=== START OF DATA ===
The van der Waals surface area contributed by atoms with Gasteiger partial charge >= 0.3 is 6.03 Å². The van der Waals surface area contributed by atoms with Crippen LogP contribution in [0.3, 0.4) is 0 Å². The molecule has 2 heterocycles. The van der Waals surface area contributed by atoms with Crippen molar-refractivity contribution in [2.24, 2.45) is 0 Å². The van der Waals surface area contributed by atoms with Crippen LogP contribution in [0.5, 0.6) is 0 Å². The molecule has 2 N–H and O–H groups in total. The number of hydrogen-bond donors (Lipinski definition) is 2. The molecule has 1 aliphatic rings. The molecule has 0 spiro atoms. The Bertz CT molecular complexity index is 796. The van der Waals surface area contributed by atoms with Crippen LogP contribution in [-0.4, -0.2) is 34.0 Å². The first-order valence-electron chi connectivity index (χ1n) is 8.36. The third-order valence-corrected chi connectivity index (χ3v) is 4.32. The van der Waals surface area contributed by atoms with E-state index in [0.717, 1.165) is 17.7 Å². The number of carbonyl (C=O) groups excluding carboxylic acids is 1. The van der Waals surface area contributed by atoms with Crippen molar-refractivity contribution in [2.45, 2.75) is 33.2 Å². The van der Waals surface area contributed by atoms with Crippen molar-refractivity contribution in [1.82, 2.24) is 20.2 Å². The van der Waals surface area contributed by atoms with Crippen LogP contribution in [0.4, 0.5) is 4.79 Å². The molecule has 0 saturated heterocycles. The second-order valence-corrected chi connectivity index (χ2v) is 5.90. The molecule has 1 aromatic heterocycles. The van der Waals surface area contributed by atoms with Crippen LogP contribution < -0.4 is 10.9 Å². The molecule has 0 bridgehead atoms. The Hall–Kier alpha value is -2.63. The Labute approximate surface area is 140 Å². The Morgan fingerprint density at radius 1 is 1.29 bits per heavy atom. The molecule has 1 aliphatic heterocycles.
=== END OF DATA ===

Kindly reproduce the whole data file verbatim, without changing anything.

The van der Waals surface area contributed by atoms with Gasteiger partial charge >= 0.3 is 6.03 Å². The van der Waals surface area contributed by atoms with Crippen LogP contribution in [0.3, 0.4) is 0 Å². The molecule has 2 heterocycles. The van der Waals surface area contributed by atoms with Crippen molar-refractivity contribution in [2.24, 2.45) is 0 Å². The van der Waals surface area contributed by atoms with Crippen LogP contribution in [0.5, 0.6) is 0 Å². The molecule has 2 N–H and O–H groups in total. The number of hydrogen-bond donors (Lipinski definition) is 2. The molecule has 1 aliphatic rings. The molecule has 0 spiro atoms. The Bertz CT molecular complexity index is 796. The van der Waals surface area contributed by atoms with Crippen LogP contribution in [-0.4, -0.2) is 34.0 Å². The first-order valence-electron chi connectivity index (χ1n) is 8.36. The third-order valence-corrected chi connectivity index (χ3v) is 4.32. The van der Waals surface area contributed by atoms with E-state index in [0.717, 1.165) is 17.7 Å². The number of carbonyl (C=O) groups excluding carboxylic acids is 1. The van der Waals surface area contributed by atoms with Crippen molar-refractivity contribution in [2.45, 2.75) is 33.2 Å². The van der Waals surface area contributed by atoms with Crippen molar-refractivity contribution in [1.82, 2.24) is 20.2 Å². The van der Waals surface area contributed by atoms with Crippen LogP contribution in [0.4, 0.5) is 4.79 Å². The molecule has 0 saturated heterocycles. The second-order valence-corrected chi connectivity index (χ2v) is 5.90. The molecule has 1 aromatic heterocycles. The van der Waals surface area contributed by atoms with Crippen LogP contribution < -0.4 is 10.9 Å². The molecule has 0 bridgehead atoms. The Hall–Kier alpha value is -2.63. The Labute approximate surface area is 140 Å². The Morgan fingerprint density at radius 1 is 1.29 bits per heavy atom. The molecule has 1 aliphatic heterocycles.